Have Catholic Bishops Turned Their Backs on the Working Class and the Poor?

The current attack campaign of the U.S. Conference of Catholic Bishops on the
Obama Administration for its mandate that Catholic hospitals must provide contraceptive insurance for its employees is part of a pattern that has seen the Bishops oppose every pro-choice Democratic candidate for president for more than three decades.
With few exceptions, the bishops have urged Catholics to be single issue voters -- that issue being of course the sexual politics of an anti-abortion and anti-gay rights agenda.

The century-old Catholic social justice tradition in America has been pushed to the side.
There is evidence now, however, that bishops are not just ignoring social justice causes
but actively opposing them in both direct and indirect ways

The most conspicuous example, of course, is the bishops' public opposition to the health care bill. This opposition came as a major shock to many Catholics. The right to health care has long been promoted by the Church. The Vatican is surrounded by Italy which has had universal health care for decades.

The bishops, however, based their opposition on the possibility that federal funds might be used for abortion. However, the Hyde Amendment prevents that and no reputable organization had such a tortured interpretation of the health care law. Nevertheless, the bishops were willing to kill health insurance for 30 million Americans.
In early 2010, the Ohio Conference of Bishops listed on its website its support of collection bargaining. The Church had long cooperated with organized labor on the rights of working class men and women, so this support was greeted with a yawn and a big no surprise.
However, the Republican governor of Ohio then attempted to kill collective bargaining for state employees and the issue became a ballot choice. Without any explanation, the bishops' guide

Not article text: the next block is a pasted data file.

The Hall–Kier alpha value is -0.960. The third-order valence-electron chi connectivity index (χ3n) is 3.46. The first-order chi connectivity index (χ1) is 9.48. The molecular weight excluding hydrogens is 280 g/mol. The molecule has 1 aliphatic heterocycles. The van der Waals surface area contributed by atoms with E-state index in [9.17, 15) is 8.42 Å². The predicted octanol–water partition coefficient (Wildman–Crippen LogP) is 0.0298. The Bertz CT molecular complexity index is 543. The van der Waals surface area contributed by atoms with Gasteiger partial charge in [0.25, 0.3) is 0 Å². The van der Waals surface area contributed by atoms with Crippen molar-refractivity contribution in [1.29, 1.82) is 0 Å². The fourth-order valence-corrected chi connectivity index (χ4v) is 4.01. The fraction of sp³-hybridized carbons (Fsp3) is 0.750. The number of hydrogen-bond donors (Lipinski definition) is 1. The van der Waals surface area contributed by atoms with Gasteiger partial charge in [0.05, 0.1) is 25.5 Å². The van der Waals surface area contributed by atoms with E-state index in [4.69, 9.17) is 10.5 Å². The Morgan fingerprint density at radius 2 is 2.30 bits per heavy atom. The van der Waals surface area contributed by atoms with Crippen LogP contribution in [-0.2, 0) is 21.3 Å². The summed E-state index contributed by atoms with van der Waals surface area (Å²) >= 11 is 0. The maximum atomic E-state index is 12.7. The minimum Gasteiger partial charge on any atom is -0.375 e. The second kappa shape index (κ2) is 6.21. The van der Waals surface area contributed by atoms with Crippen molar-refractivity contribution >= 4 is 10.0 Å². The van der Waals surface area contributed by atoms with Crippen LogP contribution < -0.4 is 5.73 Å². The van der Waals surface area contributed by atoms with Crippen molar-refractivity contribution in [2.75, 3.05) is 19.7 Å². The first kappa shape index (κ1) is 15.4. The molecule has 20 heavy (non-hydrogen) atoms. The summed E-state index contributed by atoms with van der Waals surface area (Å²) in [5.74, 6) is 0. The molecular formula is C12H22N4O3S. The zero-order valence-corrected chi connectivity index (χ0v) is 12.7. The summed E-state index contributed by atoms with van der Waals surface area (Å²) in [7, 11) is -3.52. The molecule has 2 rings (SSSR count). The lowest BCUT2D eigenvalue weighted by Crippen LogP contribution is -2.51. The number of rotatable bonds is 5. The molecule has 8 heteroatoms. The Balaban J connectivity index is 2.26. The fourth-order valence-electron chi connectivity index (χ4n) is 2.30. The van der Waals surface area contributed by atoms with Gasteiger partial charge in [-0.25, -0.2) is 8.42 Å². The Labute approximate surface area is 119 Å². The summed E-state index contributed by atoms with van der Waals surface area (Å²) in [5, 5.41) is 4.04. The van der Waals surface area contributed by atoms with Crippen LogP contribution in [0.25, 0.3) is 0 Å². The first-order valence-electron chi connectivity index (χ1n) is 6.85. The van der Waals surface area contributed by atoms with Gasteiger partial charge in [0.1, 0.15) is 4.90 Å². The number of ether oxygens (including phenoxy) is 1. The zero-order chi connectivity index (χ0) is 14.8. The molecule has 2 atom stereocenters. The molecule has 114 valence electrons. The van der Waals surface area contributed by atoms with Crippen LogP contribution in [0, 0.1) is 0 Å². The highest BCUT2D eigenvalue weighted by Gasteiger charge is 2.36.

to voters suddenly became neutral on collective bargaining. A century of Vatican and American Church tradition was no longer relevant.
One possible explanation is that the Speaker of the House of Representatives, John  Boehner, a Republican and Catholic, is from Ohio. The bishops' wish to support Boehner
was evident when, in May 2011, he gave the commencement speech and received an honorary doctorate from the Catholic University of America.
Boehner had been Speaker less than four months when he was cited by Catholic University. The award was controversial with lay Catholics because the House Republicans under Boehner's leadership had jest passed the Paul Ryan budget, which continued tax cuts for the ultra-rich while taking $2.9 trillion away from programs for the low-income.
A committee of the USCCB wrote to Congress urging it not to balance its budget on the backs of the poor. The letter was posted and received pro-forma publicity.

But the real publicity came when the chair of the chair of the USCCB, Archbishop, now Cardinal-Designate Timothy Dolan of New York, wrote a letter to Paul Ryan in effect giving him assurance his budget was in guidance with Catholic social justice principles. Ryan immediately posted the letter on his website.
Prior to coming to New York, Dolan was in Milwaukee, where he became friends with Ryan. One politician covering the behind of another politician was the view of many Catholics, and let the poor worry about themselves. It was the type of crony clericalism that reminded too many of the child abuse scandals.
The Catholic bishops, however, state their views on public policy not only what by they do but also by what they don't do.
Pope Benedict issued an Encyclical in 2009, "Charity in Truth," a powerful argument for economic morality and protecting the rights on the poor. It was barely noticed by the bishops
who made no effort to promote its message.
Again, in 2011, the Pontifical Institute for Justice and Peace, headed by Cardinal Peter
Turkson, issued an eloquent appeal on the world wide need for financial regulations in order to avoid the recessions that so decimate the poor.
The bishops' fall conference followed shortly after the statement. This would have  been the perfect opportunity to delve into the theme of poverty and inequality in America. But the bishops had other ideas and the institute's statement was never formally discussed.
Instead, the bishops announced their theme for the year would be to fight for religious liberty -- there would be an action alert and the churches would and are being used now in an election year attack on the Obama Administration and its pro-choice agenda. The issues of jobs and poverty are being ignored.
Some Catholics will no doubt listen to the bishops' letters as they are read from the pulpits of churches, but early indications are the majority will simply realize this is the rather regular four-year attack by the bishops on pro-choice candidates. Like other Americans, Catholics will vote on themes of jobs and the economy, poverty and inequality.